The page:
Is the Retro Ballpark Movement Officially Over?
Next Friday, the Baltimore Orioles will start their season at home exactly 20 years to the day Oriole Park at Camden Yards first opened.
With a 19th century warehouse for a backdrop, a pedestrian walkway that respects the pre-existing street grid, and exposed, dark green painted steel beams, Camden Yards instantly became the model for the perfect urban ballpark.
The success of it gave its architects, HOK Sport (now known as Populous) a steady stream of stadium work for years to come. Camden Yards was the central influence of nearly every new and renovated baseball stadium that followed.
The retro style quickly split into two schools; one, like Camden Yards, that strictly embraced classical design elements and the other that used more progressive forms (i.e. curtain walls, retractable roofs) while still implementing postmodern idiosyncrasies.
The historical references and unique site configuration that makes Camden Yards successful was eventually re-imagined in other cities through forcibly quirky stadiums surrounded by seas of parking. The best example of that, and what fittingly could be the last retro-classic ballpark, would be Citi Field. Just months after its opening in 2009, Mark Lamister from Metropolis Magazine had this to say:
“It’s just so contrived,” says Jay Jaffe, a writer for Baseball Prospectus. “It drives me crazy.” The dimensions of the classic ballparks on which the Populous stadiums are modeled (such as Ebbets Field) were the product of their constrained urban lots. But Citi Field was built in the middle of a parking lot. And therein lies the strange paradox of the Populous stadiums: though they are painstakingly manufactured to appear idiosyncratic, the willfulness of their design is inescapable; and now that there are nearly 20 of them around the league, their heterogeneity has come to seem altogether homogenous.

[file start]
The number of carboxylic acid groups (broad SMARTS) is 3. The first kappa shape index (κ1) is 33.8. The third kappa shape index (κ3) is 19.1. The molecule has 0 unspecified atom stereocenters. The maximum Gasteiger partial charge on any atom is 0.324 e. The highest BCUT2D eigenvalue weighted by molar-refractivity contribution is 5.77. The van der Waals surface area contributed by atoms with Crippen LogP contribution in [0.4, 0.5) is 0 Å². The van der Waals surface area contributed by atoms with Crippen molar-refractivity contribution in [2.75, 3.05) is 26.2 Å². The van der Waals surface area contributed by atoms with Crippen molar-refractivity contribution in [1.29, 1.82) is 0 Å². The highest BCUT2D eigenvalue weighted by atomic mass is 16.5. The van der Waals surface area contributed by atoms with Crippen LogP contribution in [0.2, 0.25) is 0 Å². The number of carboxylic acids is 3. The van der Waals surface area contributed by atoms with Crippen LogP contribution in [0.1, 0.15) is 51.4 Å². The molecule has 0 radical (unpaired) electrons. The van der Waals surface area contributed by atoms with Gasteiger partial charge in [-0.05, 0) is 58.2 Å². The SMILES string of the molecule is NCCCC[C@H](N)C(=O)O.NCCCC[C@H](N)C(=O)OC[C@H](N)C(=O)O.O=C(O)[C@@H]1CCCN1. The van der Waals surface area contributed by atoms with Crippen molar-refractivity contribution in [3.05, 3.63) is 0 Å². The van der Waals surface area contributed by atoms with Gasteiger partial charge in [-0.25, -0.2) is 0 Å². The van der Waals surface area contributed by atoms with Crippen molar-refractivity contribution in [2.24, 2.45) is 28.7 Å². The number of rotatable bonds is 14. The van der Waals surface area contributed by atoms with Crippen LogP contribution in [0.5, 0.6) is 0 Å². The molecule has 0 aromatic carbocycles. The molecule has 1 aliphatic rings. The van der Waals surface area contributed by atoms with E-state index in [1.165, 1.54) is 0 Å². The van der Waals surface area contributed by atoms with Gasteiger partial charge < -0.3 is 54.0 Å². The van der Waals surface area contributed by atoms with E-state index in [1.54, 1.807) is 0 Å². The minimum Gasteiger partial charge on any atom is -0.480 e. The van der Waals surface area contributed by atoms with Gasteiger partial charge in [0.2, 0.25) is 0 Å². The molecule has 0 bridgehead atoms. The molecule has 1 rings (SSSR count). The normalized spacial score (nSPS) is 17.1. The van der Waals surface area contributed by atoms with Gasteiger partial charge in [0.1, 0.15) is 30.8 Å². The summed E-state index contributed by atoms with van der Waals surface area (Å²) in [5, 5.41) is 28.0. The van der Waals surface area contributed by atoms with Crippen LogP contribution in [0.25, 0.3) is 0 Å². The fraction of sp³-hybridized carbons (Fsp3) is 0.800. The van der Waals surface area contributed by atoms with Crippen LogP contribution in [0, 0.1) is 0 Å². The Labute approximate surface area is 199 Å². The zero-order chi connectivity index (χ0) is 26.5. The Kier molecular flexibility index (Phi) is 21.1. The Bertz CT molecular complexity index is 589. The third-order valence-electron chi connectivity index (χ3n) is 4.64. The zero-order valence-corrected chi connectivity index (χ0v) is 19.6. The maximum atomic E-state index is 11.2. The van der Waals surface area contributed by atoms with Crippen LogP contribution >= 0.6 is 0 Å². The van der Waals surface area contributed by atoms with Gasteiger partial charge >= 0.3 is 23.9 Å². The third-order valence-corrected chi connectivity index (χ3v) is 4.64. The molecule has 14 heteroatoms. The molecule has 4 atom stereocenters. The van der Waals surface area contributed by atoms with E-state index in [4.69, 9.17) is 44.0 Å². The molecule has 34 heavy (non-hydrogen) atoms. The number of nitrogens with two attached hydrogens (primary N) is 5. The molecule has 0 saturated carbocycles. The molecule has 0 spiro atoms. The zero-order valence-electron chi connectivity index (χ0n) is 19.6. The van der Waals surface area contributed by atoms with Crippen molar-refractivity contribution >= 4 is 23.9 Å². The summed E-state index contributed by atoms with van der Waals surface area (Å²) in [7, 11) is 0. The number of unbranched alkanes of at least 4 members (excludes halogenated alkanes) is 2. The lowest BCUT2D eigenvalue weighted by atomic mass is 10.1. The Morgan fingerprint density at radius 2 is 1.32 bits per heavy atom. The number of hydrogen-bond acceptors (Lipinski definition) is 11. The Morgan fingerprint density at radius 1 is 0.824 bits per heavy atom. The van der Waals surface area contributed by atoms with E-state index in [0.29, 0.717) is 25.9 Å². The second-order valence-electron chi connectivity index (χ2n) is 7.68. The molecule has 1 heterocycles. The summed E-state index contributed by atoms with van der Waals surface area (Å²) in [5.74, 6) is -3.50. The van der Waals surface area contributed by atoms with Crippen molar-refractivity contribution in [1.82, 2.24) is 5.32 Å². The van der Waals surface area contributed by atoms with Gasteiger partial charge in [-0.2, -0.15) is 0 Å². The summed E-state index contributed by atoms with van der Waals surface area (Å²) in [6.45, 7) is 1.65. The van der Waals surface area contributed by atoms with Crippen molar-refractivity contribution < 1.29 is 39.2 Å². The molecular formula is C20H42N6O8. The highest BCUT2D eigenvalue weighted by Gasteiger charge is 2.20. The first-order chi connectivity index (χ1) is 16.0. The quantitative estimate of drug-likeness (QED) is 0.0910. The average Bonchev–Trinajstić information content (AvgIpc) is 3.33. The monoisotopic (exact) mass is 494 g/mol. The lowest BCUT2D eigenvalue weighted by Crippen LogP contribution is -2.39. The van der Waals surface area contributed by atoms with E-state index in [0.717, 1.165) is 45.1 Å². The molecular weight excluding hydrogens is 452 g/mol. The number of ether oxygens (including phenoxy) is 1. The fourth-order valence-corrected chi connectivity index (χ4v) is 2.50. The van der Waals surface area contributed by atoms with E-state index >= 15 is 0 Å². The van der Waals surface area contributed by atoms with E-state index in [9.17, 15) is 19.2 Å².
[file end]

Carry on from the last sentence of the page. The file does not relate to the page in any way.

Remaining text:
The more modern half of the movement, meanwhile, has pushed along to an almost unrecognizable point. Since the Great American Ball Park in Cincinnati opened in 2003 with its contemporary, glass-wrapped facade, newer stadiums are more willing to embrace less familiar forms.
Baseball's architectural rebels in Miami, Minneapolis, and Washington, D.C. (left to right). Images courtesy Wikimedia Commons.
Nationals Park built off of Cincinnati's design direction 5 years later and in 2010, Target Field followed suit in Minneapolis. Similar to Cincinnati and D.C, the classical interior still feels familiar but its complex and dramatic exterior gives it arguably the edgiest appearance of any MLB stadium.
The anti-Camden trend takes its next step when Marlins Park officially debuts next Wednesday. Similar in form to the spaceship and entertainment palace known as Cowboys Stadium, Miami's new facility moves baseball stadium design even further from the nostalgia-drenched movement.
The retro craze appears to be over but that does not tarnish the significance of the movement. We assembled a slideshow to look back on all the MLB stadiums to debut since Baltimore's, most of which are strongly influenced by the Camden Yards school of design:
Top image courtesy Wikimedia Commons.